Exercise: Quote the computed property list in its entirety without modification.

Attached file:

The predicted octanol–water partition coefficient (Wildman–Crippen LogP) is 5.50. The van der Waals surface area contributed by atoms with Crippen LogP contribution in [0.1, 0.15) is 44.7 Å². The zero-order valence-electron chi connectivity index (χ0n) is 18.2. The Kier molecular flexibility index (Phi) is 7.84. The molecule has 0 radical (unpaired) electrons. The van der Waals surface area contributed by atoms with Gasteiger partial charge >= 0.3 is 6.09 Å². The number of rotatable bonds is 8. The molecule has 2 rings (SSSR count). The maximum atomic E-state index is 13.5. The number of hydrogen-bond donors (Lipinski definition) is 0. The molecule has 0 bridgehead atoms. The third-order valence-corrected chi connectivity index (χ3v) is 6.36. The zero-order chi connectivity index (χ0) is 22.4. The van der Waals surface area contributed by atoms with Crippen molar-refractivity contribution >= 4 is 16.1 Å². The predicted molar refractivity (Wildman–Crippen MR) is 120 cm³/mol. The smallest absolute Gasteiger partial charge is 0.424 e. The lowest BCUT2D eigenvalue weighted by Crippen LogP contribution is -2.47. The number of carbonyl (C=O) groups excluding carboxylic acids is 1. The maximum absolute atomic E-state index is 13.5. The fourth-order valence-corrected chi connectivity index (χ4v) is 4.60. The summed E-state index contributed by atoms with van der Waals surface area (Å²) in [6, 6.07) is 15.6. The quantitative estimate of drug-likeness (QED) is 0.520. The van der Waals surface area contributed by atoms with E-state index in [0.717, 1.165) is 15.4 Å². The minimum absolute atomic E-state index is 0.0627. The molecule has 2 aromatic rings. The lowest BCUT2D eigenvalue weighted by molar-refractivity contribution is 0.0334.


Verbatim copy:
The predicted octanol–water partition coefficient (Wildman–Crippen LogP) is 5.50. The van der Waals surface area contributed by atoms with Crippen LogP contribution in [0.1, 0.15) is 44.7 Å². The zero-order valence-electron chi connectivity index (χ0n) is 18.2. The Kier molecular flexibility index (Phi) is 7.84. The molecule has 0 radical (unpaired) electrons. The van der Waals surface area contributed by atoms with Gasteiger partial charge >= 0.3 is 6.09 Å². The number of rotatable bonds is 8. The molecule has 2 rings (SSSR count). The maximum atomic E-state index is 13.5. The number of hydrogen-bond donors (Lipinski definition) is 0. The molecule has 0 bridgehead atoms. The third-order valence-corrected chi connectivity index (χ3v) is 6.36. The zero-order chi connectivity index (χ0) is 22.4. The van der Waals surface area contributed by atoms with Crippen molar-refractivity contribution >= 4 is 16.1 Å². The predicted molar refractivity (Wildman–Crippen MR) is 120 cm³/mol. The smallest absolute Gasteiger partial charge is 0.424 e. The lowest BCUT2D eigenvalue weighted by Crippen LogP contribution is -2.47. The number of carbonyl (C=O) groups excluding carboxylic acids is 1. The maximum absolute atomic E-state index is 13.5. The fourth-order valence-corrected chi connectivity index (χ4v) is 4.60. The summed E-state index contributed by atoms with van der Waals surface area (Å²) in [6, 6.07) is 15.6. The quantitative estimate of drug-likeness (QED) is 0.520. The van der Waals surface area contributed by atoms with E-state index in [0.717, 1.165) is 15.4 Å². The minimum absolute atomic E-state index is 0.0627. The molecule has 2 aromatic rings. The lowest BCUT2D eigenvalue weighted by molar-refractivity contribution is 0.0334.